Concerning Prayer for the Departed
Death separates us only bodily from our loved ones, not spiritually. Because of this and the immutable bonds of faith and love, Orthodox Christians pray fervently for the departed, especially on the third, ninth, and fortieth days after days, and at other appointed times. We pray for the departed on the third day, for the sake of Christ's third-day Resurrection. According to St. Macarius the Great, from the third to the ninth day, after worshipping God, the soul is shown the abodes of Paradise, and is in sorrow for having deprived itself of this blessedness by sin; therefore, on the ninth day, as the soul is brought to the judgment, it is fitting for us to pray. From the ninth to the fortieth day the soul is shown the torments of Hell, and is terrified that such a fate must befall it; on the fortieth day the soul appears for the last time before the Lord, Who assigns it to a place until the day of His second coming. As Christ ascended forty days after his Resurrection, likewise the soul is assigned its place.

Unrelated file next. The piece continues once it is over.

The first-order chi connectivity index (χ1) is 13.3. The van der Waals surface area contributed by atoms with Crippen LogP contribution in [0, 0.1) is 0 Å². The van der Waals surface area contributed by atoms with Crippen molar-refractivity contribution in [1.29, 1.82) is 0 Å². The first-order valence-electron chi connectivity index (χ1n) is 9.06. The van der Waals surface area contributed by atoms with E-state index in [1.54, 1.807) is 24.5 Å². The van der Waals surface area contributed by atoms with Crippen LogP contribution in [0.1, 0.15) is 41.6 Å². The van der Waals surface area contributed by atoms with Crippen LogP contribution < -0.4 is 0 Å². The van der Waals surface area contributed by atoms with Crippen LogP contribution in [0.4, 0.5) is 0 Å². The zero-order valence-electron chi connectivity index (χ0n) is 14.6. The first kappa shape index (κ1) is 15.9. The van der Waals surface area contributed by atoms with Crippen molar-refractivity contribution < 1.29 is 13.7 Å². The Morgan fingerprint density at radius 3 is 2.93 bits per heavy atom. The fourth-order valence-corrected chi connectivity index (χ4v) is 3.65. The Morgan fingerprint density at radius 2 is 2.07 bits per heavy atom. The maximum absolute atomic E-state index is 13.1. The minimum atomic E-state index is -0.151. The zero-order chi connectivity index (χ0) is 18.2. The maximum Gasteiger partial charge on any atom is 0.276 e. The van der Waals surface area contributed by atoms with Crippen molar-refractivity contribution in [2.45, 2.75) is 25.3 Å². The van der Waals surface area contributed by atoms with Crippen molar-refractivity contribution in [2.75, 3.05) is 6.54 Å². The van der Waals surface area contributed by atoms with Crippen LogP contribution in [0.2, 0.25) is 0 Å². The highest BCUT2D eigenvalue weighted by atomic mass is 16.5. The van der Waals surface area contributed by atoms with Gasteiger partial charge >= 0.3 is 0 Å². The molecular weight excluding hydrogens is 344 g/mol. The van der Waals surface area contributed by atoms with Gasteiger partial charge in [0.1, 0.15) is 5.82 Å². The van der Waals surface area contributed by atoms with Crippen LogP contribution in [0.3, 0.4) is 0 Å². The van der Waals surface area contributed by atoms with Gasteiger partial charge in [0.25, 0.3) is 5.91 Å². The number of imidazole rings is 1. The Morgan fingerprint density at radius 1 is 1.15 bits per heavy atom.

The fortieth day after death is considered to be the the most important day of commemoration. Orthodox Christians zealous to keep the memory of the departed faithfully keep these twelve times of commemoration:
- the 3rd day
- the 9th day
- the 40th day
- the half-year anniversary
- the annual anniversary
- Meat-fare Week. (Panikhidas for our ancestors during the week, with a Universal Panikhida on the Saturday of the Departed)
- 2nd Saturday of the Great Fast.
- 3rd Saturday of the Great Fast.
- 4th Saturday of the Great Fast.
- Radonitsa (Tuesday of the 2nd week of Pascha)
- The week before Pentecost/Trinity Sunday.
- The week before the commemoration of St. Demetrius (26 Oct/8 Nov.)